A place called satisfaction
cold sense of isolation that dominates my life is derived solely
from insipid Hollywood action movies.
Someday, when they send me off to prison for my dark
and heartless dispassion, I will cite my insatiable hunger for the
meaningless violence extracted from contemporary American action
movies as the motivation for all of my heinous and egregious deeds.
I love action. Week after week the warm glow of the ubiquitous
national video-chain franchise gently coaxes me into its bosom.
Its brightly lit interior offers respite from the frigid and dark
outside air. Its neatly ordered rows of blockbuster action movies
invite structure and equity to a chaotic world, where choice and
conflict walk hand in hand and where strife and rage are reigned
in at every corner of injustice.
Once inside, bereft of any tangible, "real" video choices,
I am confronted by a sea of duplicate copies of poorly planned,
badly executed and overproduced Hollywood movies. They invite me
to watch them. Almost wistfully, they whisper to me with their supple
promises of everlasting fulfillment and prolonged gratification.
I cannot help but yield to their calls. I take them home. I watch
Afterward, I invariably feel tremendously unsatisfied. It's an
odd and somewhat indescribable sensation. It's almost like there
is a spot in my body where I should feel the satisfaction welling,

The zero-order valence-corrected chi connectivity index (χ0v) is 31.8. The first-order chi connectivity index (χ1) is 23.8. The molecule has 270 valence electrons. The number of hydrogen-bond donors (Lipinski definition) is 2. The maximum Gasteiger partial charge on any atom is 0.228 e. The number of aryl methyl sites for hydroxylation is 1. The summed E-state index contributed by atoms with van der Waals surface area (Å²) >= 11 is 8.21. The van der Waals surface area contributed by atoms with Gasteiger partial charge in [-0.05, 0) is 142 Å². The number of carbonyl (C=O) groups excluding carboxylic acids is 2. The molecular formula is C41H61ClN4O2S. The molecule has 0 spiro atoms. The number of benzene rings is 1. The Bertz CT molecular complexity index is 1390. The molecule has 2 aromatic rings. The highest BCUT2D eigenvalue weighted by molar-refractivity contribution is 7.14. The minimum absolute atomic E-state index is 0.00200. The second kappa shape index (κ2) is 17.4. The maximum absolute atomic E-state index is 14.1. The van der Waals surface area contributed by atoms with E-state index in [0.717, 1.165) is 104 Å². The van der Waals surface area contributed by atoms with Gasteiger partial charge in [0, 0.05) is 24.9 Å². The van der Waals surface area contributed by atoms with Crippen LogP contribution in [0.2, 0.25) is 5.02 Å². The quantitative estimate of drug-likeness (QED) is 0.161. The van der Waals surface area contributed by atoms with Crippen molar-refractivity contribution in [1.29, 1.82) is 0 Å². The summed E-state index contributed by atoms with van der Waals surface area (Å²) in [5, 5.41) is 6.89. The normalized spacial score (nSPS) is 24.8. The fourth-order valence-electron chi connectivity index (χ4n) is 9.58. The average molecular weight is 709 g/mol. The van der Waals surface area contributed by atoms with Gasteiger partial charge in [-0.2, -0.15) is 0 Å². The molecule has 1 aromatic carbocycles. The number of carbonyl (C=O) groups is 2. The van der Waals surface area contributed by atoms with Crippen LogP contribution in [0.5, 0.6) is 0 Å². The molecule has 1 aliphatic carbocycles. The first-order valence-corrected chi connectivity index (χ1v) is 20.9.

growing and spouting forth. But I can't feel anything there. I can't
feel that part of my body at all. The only thing that I feel in
that hollow, growling place is the dull numbness of vacancy.
I feel like satisfaction is a place that sank into the ocean, or
was buried by a volcano. The inhabitants of satisfaction were blown
up when an alien craft spat fire on them as they ran for cover.
All the buildings in satisfaction melted when an asteroid came screaming
down from heaven and exploded above the city in an apocalyptic blue-green
Watching just one bad action film puts me two hours closer to the
grave, and all I have to show for it are vague recollections of
unintelligible fight scenes and an empty gap where emotional fulfillment
used to be. Later, I often feel a deep sense of loss for those two
precious hours of my life that will never return. I can't get that
time back; it's as if it was stolen from me.
Again and again, I have heard movie producers claim that they aren't
in the business to educate, fulfill and enlighten the American public.
They make movies only to entertain. That statement is both sad and
true. I accept this is a fact. If most "mainstream" American
movies were actually entertaining, I would also accept this as a
But too often, modern movies particularly modern action
movies lack the ability to provide their audience with any
form of true entertainment.
beautiful Hollywood stars, incredible on-location scenery and extremely
high production values, many such releases look entertaining. Their
trendy, upbeat soundtracks and multilayered digital audio tracks
sound entertaining. Unfortunately, their weak storylines, shallow
characters and general lack of coherence diminish these glimmering
attributes to a weak facade, erected to hide their enormous inadequacies.
To some degree, the evolution of special effects has perverted
the genre and devolved the industry to its current state. While
effects have become more realistic and digital post-production work
has taken the media to new visual heights, it has done so at the
sacrifice of material depth and story content.
As movies get more realistic, they lose all of their artistic subtlety
and, consequently, their ability to entertain. The more the visual
experience of cinema mimics our own personal experience, the less